This Congress, therefore, considering the present critical, alarming and calamitous state of these colonies, do earnestly recommend that Thursday, the 20th day of July next, be observed, by the inhabitants of all the English colonies on this continent, as a day of public humiliation, fasting and prayer; that we may, with united hearts and voices, unfeignedly confess and deplore our many sins; and offer up our joint supplications to the all-wise, omnipotent, and merciful Disposer of all events; humbly beseeching him to forgive our iniquities, to remove our present calamities, to avert those desolating judgments, with which we are threatned, and to bless our rightful sovereign, King George the third, and [to) inspire him with wisdom to discern and pursue the true interest of all his subjects, that a speedy end may be put to the civil discord between Great Britain and the American colonies, without farther effusion of blood: And that the British nation may be influenced to regard the things that belong to her peace, before they are hid from her eyes: That these colonies may be ever under the care and protection of a kind Providence, and be prospered in all their interests; That the divine blessing may descend and rest upon all our civil rulers, and upon the representatives of the people, in their several assemblies and conventions, that they may be directed to wise and effectual measures for preserving the union, and securing the just rights and priviledges of the colonies; That virtue and true religion may revive and flourish throughout our land; And that all America may soon behold a gracious interposition of Heaven, for the redress of her many grievances, the restoration of her invaded rights, a reconcilation with the parent state, on terms constitutional and honorable to both; And that her civil and religious priviledges may be secured to the latest posterity.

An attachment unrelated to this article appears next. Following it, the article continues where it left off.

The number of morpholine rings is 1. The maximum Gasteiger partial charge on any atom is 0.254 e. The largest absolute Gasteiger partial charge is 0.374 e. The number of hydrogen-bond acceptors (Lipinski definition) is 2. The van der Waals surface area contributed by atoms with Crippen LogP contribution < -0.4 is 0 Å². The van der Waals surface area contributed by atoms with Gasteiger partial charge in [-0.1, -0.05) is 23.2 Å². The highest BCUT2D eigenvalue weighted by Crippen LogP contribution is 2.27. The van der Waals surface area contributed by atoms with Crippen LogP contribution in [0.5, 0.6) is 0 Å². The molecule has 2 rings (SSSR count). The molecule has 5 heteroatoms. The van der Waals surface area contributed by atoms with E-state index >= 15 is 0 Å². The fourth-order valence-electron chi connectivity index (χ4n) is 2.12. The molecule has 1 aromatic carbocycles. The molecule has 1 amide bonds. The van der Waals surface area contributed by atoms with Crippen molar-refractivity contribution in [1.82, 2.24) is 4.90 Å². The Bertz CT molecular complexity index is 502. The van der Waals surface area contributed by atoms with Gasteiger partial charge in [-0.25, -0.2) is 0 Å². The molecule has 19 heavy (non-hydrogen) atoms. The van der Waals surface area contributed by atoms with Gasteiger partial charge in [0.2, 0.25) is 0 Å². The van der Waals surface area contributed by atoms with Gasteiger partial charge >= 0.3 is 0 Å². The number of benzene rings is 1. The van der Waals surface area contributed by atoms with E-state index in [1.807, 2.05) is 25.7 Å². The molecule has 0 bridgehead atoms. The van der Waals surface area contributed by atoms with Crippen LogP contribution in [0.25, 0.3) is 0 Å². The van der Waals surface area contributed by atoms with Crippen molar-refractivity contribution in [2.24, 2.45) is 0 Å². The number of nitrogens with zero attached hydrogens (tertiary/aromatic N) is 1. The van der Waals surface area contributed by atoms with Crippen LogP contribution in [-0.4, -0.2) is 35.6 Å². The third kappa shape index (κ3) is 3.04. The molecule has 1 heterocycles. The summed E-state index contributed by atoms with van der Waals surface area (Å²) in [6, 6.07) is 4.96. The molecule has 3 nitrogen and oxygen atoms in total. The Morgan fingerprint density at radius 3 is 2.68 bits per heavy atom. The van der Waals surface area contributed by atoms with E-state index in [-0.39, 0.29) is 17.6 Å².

And it is recommended to Christians, of all denominations, to assemble for public worship, and to abstain from servile labour and recreations on said day.
Ordered, That a copy of the above be signed by the president and attested by the Sec and published in the newspapers, and in hand bills.
On motion ordered that the letter to the Inhabitants of Canada be published in English.
The order of the day being read, after some debate the Congress resolved itself into a committee of the whole to take into consideration the ways and means of raising money. After some time the president resumed the chair, and M' [Samuel] Ward reported from the Committee that they had proceeded in the business referred to them but not having come to a conclusion desired him to move for leave to sit again.
Resolved that the Congress will to Morrow resolve itself into a committee of the whole to take into consideration the ways and means of raising money, and also the state of America.
Adjourned till to Morrow at 9 o'clock.
TUESDAY, JUNE 13, 1775
The Congress met and agreeable to the order of the day resolved itself in a committee of the whole to take
1 It was printed in the Pennsylvania Packet, 19 June, 1775. A portion of one of the original broadside issues is in the Papers of the Continental Congress, No. 23, folio 5.
The entry in the Journal of this resolve is in the writing of Timothy Matlack.